Lawsuit says David Rosenbaum’s dismissal in 2019 is “further evidence of Unilever’s anti-Semitism.”

By Pesach Benson, United With Israel

A New Jersey man filed a lawsuit against Unilever, the parent company of Ben & Jerry’s, saying he was fired for taking off work on Rosh Hashanah, the Jewish New Year, in 2019.

David Rosenbaum, who was a general manager at Unilever’s New Jersey headquarters in Englewood Cliffs, filed the suit in Bergen County on Thursday, the New York Post reported. The 55-year-old Washington Township resident has been unemployed since, which he attributes to the COVID pandemic.

Rosenbaum notified his boss, Frank Alfano, he wanted to take off work for the High Holidays of 2019. According to the suit, “Alfano told [Rosenbaum] that he could not take off for Rosh Hashanah and probably not for Yom Kippur as well.”

Alfano refused to budge when Rosenbaum said his religion didn’t allow him to work on those days.

Rosenbaum notified Alfano’s superiors in an email telling them Alfano’s position was against the law. That email was sent on Sept. 30, the first day of Rosh Hashanah. A Unilever lawyer who received Rosenbaum’s email replied that she would be in touch with Human Resources.

But the next day, according to the suit, Rosenbaum was fired over the phone for not coming to work.

The lawsuit also alleges that Alfano once inappropriately touched Rosenbaum, propositioned him and asked him for a loan.

The court papers don’t indicate that Alfano gave any reason to refuse Rosenbaum’s time off.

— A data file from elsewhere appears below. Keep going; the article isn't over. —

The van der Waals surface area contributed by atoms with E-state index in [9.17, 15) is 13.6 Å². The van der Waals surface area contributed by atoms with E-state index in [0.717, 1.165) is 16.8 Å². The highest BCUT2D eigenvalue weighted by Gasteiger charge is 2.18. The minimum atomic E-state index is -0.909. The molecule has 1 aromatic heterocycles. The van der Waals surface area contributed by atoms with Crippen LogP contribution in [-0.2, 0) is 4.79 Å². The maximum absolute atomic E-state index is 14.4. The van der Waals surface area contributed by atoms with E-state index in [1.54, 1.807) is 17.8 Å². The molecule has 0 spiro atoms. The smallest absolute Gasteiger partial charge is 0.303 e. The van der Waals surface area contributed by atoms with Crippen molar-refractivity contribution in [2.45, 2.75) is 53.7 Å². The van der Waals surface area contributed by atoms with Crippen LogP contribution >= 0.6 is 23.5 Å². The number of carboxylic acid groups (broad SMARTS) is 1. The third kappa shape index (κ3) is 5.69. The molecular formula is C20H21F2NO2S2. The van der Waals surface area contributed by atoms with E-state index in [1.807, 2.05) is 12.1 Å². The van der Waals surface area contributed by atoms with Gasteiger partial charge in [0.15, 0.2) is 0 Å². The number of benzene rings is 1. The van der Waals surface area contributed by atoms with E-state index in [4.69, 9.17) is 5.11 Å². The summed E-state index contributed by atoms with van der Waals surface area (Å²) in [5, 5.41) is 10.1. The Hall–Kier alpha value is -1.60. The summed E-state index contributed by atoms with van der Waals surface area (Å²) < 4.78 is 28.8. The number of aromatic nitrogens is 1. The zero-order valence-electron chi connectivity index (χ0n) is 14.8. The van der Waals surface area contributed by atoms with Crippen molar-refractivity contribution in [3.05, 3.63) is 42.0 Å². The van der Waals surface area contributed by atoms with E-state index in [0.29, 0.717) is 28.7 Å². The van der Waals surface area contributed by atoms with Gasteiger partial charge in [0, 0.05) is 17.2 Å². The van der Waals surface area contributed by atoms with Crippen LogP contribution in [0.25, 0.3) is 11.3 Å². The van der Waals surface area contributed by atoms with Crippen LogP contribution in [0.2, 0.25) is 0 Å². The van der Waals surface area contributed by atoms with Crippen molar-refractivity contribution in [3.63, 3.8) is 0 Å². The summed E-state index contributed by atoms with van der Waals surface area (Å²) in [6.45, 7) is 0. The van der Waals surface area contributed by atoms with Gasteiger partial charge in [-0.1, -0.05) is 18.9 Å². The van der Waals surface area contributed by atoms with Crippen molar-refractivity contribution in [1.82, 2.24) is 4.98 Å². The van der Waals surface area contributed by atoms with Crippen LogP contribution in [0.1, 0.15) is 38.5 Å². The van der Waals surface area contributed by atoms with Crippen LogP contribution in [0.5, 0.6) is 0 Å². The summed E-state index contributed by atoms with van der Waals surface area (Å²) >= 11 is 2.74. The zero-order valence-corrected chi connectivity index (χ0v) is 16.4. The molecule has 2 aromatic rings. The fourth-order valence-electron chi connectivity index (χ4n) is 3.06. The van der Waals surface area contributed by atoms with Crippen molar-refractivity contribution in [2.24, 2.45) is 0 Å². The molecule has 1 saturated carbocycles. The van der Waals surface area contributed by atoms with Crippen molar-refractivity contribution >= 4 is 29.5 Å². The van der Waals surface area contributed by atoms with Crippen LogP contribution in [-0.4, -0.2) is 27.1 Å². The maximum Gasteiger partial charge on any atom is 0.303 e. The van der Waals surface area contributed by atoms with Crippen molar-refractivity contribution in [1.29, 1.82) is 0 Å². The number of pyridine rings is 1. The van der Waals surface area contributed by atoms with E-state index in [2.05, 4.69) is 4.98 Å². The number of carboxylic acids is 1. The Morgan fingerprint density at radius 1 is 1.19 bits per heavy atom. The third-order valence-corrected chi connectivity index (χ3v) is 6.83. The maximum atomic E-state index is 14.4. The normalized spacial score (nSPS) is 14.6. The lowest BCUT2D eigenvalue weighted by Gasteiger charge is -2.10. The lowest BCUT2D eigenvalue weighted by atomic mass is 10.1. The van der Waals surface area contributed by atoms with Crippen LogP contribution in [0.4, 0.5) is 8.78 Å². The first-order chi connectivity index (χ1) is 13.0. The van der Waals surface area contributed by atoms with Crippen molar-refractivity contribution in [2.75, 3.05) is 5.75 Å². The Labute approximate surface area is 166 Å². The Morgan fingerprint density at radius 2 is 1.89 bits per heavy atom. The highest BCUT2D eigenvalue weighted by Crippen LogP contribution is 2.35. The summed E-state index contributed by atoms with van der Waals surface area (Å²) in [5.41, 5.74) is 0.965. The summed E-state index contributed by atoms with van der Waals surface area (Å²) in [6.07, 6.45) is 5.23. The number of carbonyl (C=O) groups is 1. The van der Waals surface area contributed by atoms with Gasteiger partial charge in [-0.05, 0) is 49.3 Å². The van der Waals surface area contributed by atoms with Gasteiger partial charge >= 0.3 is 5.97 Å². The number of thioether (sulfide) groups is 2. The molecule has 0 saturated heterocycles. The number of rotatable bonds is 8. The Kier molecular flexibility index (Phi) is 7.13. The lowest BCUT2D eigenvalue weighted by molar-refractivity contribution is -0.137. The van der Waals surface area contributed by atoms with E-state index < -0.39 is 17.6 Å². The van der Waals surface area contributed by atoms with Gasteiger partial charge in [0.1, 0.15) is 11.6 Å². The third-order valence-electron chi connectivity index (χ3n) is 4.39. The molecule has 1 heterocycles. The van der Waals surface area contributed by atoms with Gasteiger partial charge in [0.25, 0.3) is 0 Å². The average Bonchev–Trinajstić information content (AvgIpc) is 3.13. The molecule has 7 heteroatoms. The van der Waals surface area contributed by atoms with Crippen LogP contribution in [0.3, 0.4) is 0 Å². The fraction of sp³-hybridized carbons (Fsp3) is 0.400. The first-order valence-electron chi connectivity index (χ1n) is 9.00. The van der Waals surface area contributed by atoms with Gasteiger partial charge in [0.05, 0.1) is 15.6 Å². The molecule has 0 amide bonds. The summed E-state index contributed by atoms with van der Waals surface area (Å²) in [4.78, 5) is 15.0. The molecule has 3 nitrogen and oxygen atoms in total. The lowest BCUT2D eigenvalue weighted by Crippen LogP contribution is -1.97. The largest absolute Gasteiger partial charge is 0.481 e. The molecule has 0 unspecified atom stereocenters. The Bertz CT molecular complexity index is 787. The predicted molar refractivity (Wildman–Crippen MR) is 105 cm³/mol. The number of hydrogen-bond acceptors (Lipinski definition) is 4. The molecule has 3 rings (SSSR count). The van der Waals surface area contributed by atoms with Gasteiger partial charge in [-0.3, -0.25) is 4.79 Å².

“Further evidence of Unilever’s anti-Semitism”

Rosenbaum’s work included helping organize promotional events for Ben & Jerry’s, an ice cream producer and subsidiary of Unilever.

In July, Ben & Jerry’s announced it was boycotting sales to Judea and Samaria. More than 30 states with anti-BDS legislation are examining whether Unilever and Ben & Jerry’s violated their laws. Arizona was the first state to notify Unilever it was in the process of dumping $143 million in Unilever holdings from its pension funds. So far, New Jersey and Texas have followed suit. More are expected to divest their holdings if Unilever doesn’t reverse Ben & Jerry’s boycott.

Rosenbaum’s lawsuit claims his situation “is “further evidence of Unilever’s anti-Semitism, which was demonstrated in July 2021, when Unilever’s subsidiary, Ben & Jerry’s, began an illegal boycott of Israel by refusing to sell its ice cream there.”

“This despite the fact that it continues to sell ice cream in some of the most repressive countries in the world,” the court papers allege.

A Unilever spokesperson told the Jerusalem Post that “Unilever strongly refutes these allegations and has a zero-tolerance policy on antisemitism or any form of discrimination in the workplace.”